2. Hi Kevin

    Thanks for the interesting perspective. I wonder, though, whether one could put this down to the fact that we are still in the start-up phase of the ICC (in terms of the quantity of jurisprudence available, particularly in terms of judgments) and therefore the casuistic evolution of the case law on modes of participation is yet to mature sufficiently for the Prosecutor to get an accurate sense of the most appropriate modes that are likely to succeed on the basis of particular fact patterns. Presumably, once the jurisprudence matures, the Prosecutor will be better equipped to construct more accurate case theories? In the meantime, I imagine the OTP will be extremely satisfied with the verdict in this case…

  3. Hi Barrie,

    Shouldn’t we be a bit tired by the “ICC is new” excuse at this point? I simply find it troubling that the PTC had to say, “oh, by the way OTP, your own evidence better supports superior responsibility than indirect co-perpetration.” And that, in response, the OTP still tried to privilege indirect co-perpetration.

  4. Mistakes indeed , can always happen . Even a judge can commit mistake ( see for example , in the case of Omar Al Bashir , where the pre trial judge , urged south Africa to arrest Omar Al Bashir , in the AU summit , stating that : The SC resolution ( 1593 ) implicitly striped of Al Bashir from his immunity as head of state , while , it was him ( the judge ) who had done it , and explicitly done , all , while issuing arrest warrants , while the SC , can never do such think whatsoever , it is a judicial discretion ) .

    The above mentioned mistake, was a ” novel ” one, lacking jurisprudence and clear provisions in the Rome statute , but , the one described in the post, should not happen!! There is nothing novel or too illusive in ” vicarious liability ” , yet :

    What counts is the lesson to be drawn here:

    A prosecutor , can never be granted , independent power , in relation to a judge discretion ( while working at the same judiciary of course ) . It does illustrate , that futile article in the Rome statute (53 (3 ) (a ) ) dictating the judge , to request the prosecutor , to reconsider his decision . A judge , must prevail , always prevail !! A judge doesn’t recommend to a prosecutor to reconsider his decision (let alone, after reviewing the whole material and should reach a final decision, while needing to grant ” go ahead ” to a full investigation).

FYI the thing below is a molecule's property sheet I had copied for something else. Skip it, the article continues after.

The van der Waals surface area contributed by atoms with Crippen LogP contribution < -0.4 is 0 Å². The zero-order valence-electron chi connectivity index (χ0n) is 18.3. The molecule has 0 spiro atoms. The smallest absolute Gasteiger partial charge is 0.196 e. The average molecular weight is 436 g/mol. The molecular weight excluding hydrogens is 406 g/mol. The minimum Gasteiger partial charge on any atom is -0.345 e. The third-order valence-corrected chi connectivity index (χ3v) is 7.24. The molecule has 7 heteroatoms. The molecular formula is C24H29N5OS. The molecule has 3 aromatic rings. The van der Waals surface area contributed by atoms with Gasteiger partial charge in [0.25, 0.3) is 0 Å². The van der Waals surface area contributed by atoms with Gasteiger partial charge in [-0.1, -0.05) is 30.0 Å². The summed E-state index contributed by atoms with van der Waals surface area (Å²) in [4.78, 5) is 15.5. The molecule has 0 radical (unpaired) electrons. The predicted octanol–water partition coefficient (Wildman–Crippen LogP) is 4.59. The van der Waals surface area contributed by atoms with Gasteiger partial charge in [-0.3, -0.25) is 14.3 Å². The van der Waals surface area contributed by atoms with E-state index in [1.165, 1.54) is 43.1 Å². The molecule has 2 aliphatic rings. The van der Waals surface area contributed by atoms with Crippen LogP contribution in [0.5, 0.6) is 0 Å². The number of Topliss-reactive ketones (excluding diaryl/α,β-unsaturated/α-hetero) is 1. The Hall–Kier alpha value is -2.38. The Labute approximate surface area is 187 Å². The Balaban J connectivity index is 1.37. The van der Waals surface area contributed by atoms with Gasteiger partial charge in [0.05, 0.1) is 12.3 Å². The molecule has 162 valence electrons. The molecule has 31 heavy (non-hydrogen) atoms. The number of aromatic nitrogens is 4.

The prosecutor independence , is in relation to political pressures he may face for example , yet not in relation to a judge having power on him .

    Thanks

  5. Hi Kevin,

    Interestingly, the prosecution’s closing submissions were entirely focused on command responsibility under Art 28: https://www.icc-cpi.int/iccdocs/doc/doc2194009.pdf. It seems like the OTP itself moved away from the indirect co-perpetration mode of liability over the course of the trial. Strange that it remained in the DCC, but hardly a crushing defeat for the OTP.

    All the best,
    Yvonne

  6. Yvonne,

    I didn’t say it was a crushing defeat for the OTP. And yes, the OTP did have to prove superior responsibility at trial. (Without the need for legal recharacterization, fortunately — the topic of a subsequent post.) But it’s still troubling that the PTC had to essentially order the OTP to pursue superior responsibility in the first place. That’s what I mean by not a very good day.

  7. Hi Kevin,

    I agree with you generally on the OTP needing help to get convictions. But I am a little surprised by your affirmation that the TC ignored the prosecutor. As fat as I can recall, charges were only confirmed on 28. So, save for a regulation 55 trick, article 25(3)(a) was not even on the table for the trial, whatever the Prosecutor said in his amended DCC. In other words, the TC was bound by the PTC decision, that’s the whole point of tje confirmation of charges decision, so nothing surprising there.

  8. Dov,

    Absolutely right. I amended the post in response to a comment by Alex Whiting.

  9. I’d certainly call it a good day for the OTP, if a rather embarrassing one. The OTP’s goals were achieved, albeit in much the same way Duncan’s goals were achieved in the (must-read) Canadian case of R. v. Duncan (https://www.canlii.org/en/on/oncj/doc/2013/2013oncj160/2013oncj160.html).

    Very good day? Probably not. Good day? Probably.

  10. CT,

    To be sure, a conviction is a conviction — and obviously better than an acquittal. But there is still something wrong with how the OTP develops cases. So call it a very good day for justice, a very good day for the struggle against sexual violence, even a very good day for the ICC. But not for the OTP.

  11. Hi Kevin,

    Thanks for the post. I’m in the middle of writing a follow-up that will go into some of the pre-trial issues in the case a bit more. You’re right to point out that going for command responsibility was more the Pre-Trial Chamber’s call than the Prosecution, but it’s worth remembering that the Pre-Trial Chamber also recharacterised and effectively removed additional charges of torture based on sexual violence during the confirmation process, so no-one really emerges with full credit. I haven’t exactly been their biggest cheerleader over the last few years, but I think it’s fair enough to say that Monday was a “good day'” for the OTP – people tend to enjoy a win, especially when they’re pretty rare. You think it’s a “stunning rebuke for the OTP’s ability to develop its own case”‘, which it certainly was back when that decision was handed down in 2009. Why don’t we split the difference and call it a good day for Bensouda and (yet another) stunning rebuke in retrospect for Ocampo?

    Cheers,

    Niamh